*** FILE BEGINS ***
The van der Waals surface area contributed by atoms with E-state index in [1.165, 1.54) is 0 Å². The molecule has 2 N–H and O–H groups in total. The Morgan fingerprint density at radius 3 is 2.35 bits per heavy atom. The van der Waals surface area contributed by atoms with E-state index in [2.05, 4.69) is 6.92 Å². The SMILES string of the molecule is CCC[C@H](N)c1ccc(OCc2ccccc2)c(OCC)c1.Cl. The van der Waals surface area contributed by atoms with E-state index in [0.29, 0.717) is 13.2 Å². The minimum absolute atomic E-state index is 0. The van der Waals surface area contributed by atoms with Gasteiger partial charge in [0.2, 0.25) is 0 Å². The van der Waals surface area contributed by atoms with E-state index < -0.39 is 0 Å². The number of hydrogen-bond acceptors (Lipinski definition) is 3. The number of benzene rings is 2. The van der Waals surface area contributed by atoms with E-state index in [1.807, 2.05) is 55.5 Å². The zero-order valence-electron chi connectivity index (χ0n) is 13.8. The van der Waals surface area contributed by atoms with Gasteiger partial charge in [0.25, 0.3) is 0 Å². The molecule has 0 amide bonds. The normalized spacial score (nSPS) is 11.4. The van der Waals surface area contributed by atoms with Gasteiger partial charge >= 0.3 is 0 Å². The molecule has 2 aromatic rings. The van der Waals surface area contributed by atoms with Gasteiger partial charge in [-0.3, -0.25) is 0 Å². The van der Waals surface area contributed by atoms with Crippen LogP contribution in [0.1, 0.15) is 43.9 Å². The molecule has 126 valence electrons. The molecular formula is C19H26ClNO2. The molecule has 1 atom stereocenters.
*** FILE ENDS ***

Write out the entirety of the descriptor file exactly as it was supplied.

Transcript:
The van der Waals surface area contributed by atoms with E-state index in [1.165, 1.54) is 0 Å². The molecule has 2 N–H and O–H groups in total. The Morgan fingerprint density at radius 3 is 2.35 bits per heavy atom. The van der Waals surface area contributed by atoms with E-state index in [2.05, 4.69) is 6.92 Å². The SMILES string of the molecule is CCC[C@H](N)c1ccc(OCc2ccccc2)c(OCC)c1.Cl. The van der Waals surface area contributed by atoms with E-state index in [0.29, 0.717) is 13.2 Å². The minimum absolute atomic E-state index is 0. The van der Waals surface area contributed by atoms with Gasteiger partial charge in [0.2, 0.25) is 0 Å². The van der Waals surface area contributed by atoms with E-state index < -0.39 is 0 Å². The number of hydrogen-bond acceptors (Lipinski definition) is 3. The number of benzene rings is 2. The van der Waals surface area contributed by atoms with E-state index in [1.807, 2.05) is 55.5 Å². The zero-order valence-electron chi connectivity index (χ0n) is 13.8. The van der Waals surface area contributed by atoms with Gasteiger partial charge in [0.25, 0.3) is 0 Å². The molecule has 0 amide bonds. The normalized spacial score (nSPS) is 11.4. The van der Waals surface area contributed by atoms with Gasteiger partial charge >= 0.3 is 0 Å². The molecule has 2 aromatic rings. The van der Waals surface area contributed by atoms with Gasteiger partial charge in [-0.3, -0.25) is 0 Å². The van der Waals surface area contributed by atoms with Crippen LogP contribution in [0.1, 0.15) is 43.9 Å². The molecule has 126 valence electrons. The molecular formula is C19H26ClNO2. The molecule has 1 atom stereocenters.